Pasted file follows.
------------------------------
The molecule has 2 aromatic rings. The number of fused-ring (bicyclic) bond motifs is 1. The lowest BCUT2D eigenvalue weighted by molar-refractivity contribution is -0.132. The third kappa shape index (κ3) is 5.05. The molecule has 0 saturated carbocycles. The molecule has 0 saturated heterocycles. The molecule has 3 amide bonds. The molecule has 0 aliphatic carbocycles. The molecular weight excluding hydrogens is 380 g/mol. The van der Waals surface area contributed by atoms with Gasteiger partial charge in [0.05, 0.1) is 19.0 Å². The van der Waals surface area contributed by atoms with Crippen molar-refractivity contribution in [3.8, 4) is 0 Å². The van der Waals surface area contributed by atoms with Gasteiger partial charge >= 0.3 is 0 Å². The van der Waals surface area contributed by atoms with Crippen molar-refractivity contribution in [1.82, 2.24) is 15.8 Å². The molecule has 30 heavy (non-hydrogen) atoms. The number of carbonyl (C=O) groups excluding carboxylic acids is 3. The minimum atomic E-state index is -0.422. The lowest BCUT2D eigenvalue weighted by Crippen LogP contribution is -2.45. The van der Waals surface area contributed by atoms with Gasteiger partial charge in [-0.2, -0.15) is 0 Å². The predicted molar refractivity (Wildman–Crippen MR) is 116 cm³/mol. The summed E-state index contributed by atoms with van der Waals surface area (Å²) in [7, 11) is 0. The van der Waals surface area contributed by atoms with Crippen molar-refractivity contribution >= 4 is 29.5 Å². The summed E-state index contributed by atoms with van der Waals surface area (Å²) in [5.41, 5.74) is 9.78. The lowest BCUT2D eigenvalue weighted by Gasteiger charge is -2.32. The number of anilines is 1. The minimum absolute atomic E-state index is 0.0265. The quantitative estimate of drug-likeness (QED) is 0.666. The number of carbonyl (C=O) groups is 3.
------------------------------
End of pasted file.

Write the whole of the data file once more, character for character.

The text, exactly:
The molecule has 2 aromatic rings. The number of fused-ring (bicyclic) bond motifs is 1. The lowest BCUT2D eigenvalue weighted by molar-refractivity contribution is -0.132. The third kappa shape index (κ3) is 5.05. The molecule has 0 saturated carbocycles. The molecule has 0 saturated heterocycles. The molecule has 3 amide bonds. The molecule has 0 aliphatic carbocycles. The molecular weight excluding hydrogens is 380 g/mol. The van der Waals surface area contributed by atoms with Gasteiger partial charge in [0.05, 0.1) is 19.0 Å². The van der Waals surface area contributed by atoms with Crippen molar-refractivity contribution in [3.8, 4) is 0 Å². The van der Waals surface area contributed by atoms with Gasteiger partial charge >= 0.3 is 0 Å². The van der Waals surface area contributed by atoms with Crippen molar-refractivity contribution in [1.82, 2.24) is 15.8 Å². The molecule has 30 heavy (non-hydrogen) atoms. The number of carbonyl (C=O) groups excluding carboxylic acids is 3. The minimum atomic E-state index is -0.422. The lowest BCUT2D eigenvalue weighted by Crippen LogP contribution is -2.45. The van der Waals surface area contributed by atoms with Gasteiger partial charge in [-0.2, -0.15) is 0 Å². The predicted molar refractivity (Wildman–Crippen MR) is 116 cm³/mol. The summed E-state index contributed by atoms with van der Waals surface area (Å²) in [7, 11) is 0. The van der Waals surface area contributed by atoms with Crippen molar-refractivity contribution >= 4 is 29.5 Å². The summed E-state index contributed by atoms with van der Waals surface area (Å²) in [5.41, 5.74) is 9.78. The lowest BCUT2D eigenvalue weighted by Gasteiger charge is -2.32. The number of anilines is 1. The minimum absolute atomic E-state index is 0.0265. The quantitative estimate of drug-likeness (QED) is 0.666. The number of carbonyl (C=O) groups is 3.